The charge: Brokers steered borrowers to loans they couldn't afford.
The huge increase in mortgage originations, including a spike in refinancings, during the first half of the 2000s, attracted a flood of new mortgage brokers into the industry. Despite a lack of experience, many were soon earning six-figure incomes.
When business slowed near the end of 2005, brokers had to find new ways to churn out deals.
"Clients started to get harder to come by and the brokers started shaking the trees a little harder," says Allen Hardester, director of business development for mortgage broker Guaranteed Rate. Some very poor risks who would have been blown off during better times, got loans.
Critics also charge that many borrowers, especially minorities, whose credit scores qualified them for prime loans ended up in the subprime category.
Years of out-sized home price increases delayed the day of reckoning but when markets stopped their run-up in 2006, it left many borrowers unable to make payments. And the more recent the loan, the more tenuous is seems to be.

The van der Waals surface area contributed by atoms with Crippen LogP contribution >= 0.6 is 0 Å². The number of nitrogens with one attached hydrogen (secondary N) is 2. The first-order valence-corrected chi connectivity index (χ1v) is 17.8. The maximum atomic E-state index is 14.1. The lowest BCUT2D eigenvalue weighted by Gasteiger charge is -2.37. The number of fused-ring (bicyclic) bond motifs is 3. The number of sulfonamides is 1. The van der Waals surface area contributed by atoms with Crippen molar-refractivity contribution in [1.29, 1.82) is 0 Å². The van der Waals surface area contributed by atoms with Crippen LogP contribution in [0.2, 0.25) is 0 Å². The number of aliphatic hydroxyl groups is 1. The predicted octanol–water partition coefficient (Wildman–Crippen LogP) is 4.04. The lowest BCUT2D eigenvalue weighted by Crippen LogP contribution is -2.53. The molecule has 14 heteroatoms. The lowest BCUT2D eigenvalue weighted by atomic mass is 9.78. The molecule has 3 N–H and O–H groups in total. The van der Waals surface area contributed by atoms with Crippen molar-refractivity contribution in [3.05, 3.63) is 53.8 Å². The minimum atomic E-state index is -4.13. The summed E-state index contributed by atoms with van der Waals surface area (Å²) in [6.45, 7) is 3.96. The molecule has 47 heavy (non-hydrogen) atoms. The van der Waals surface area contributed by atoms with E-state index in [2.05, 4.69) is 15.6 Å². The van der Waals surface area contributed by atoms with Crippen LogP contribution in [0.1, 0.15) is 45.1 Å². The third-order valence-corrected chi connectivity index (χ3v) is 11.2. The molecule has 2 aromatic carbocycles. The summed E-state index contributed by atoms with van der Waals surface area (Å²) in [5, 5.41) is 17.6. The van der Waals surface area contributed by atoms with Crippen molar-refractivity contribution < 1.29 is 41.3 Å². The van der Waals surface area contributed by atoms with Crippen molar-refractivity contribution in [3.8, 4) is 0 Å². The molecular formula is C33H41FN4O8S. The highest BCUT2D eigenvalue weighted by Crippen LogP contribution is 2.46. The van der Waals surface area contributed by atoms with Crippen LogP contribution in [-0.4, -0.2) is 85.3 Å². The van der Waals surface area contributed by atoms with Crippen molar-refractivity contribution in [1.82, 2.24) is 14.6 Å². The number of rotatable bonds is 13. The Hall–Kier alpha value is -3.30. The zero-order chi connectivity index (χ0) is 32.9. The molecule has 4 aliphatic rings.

"Subprime 2006 loan originations are going delinquent much more quickly," said Bob Visini, vice president of marketing for First American LoanPerformance. But mortgage brokers have come in for an unfair amount of criticism, according to Harry Dinham, president of the National Association of Mortgage Brokers .
"It's the lender's money," he says. "They're reviewing the loans. They put loan programs out there and it's the mortgage broker's job to sell the programs."
Bottom line: Were mortgage brokers always careful about matching borrowers with affordable mortgages? No way. But lenders made the ultimate underwriting decision.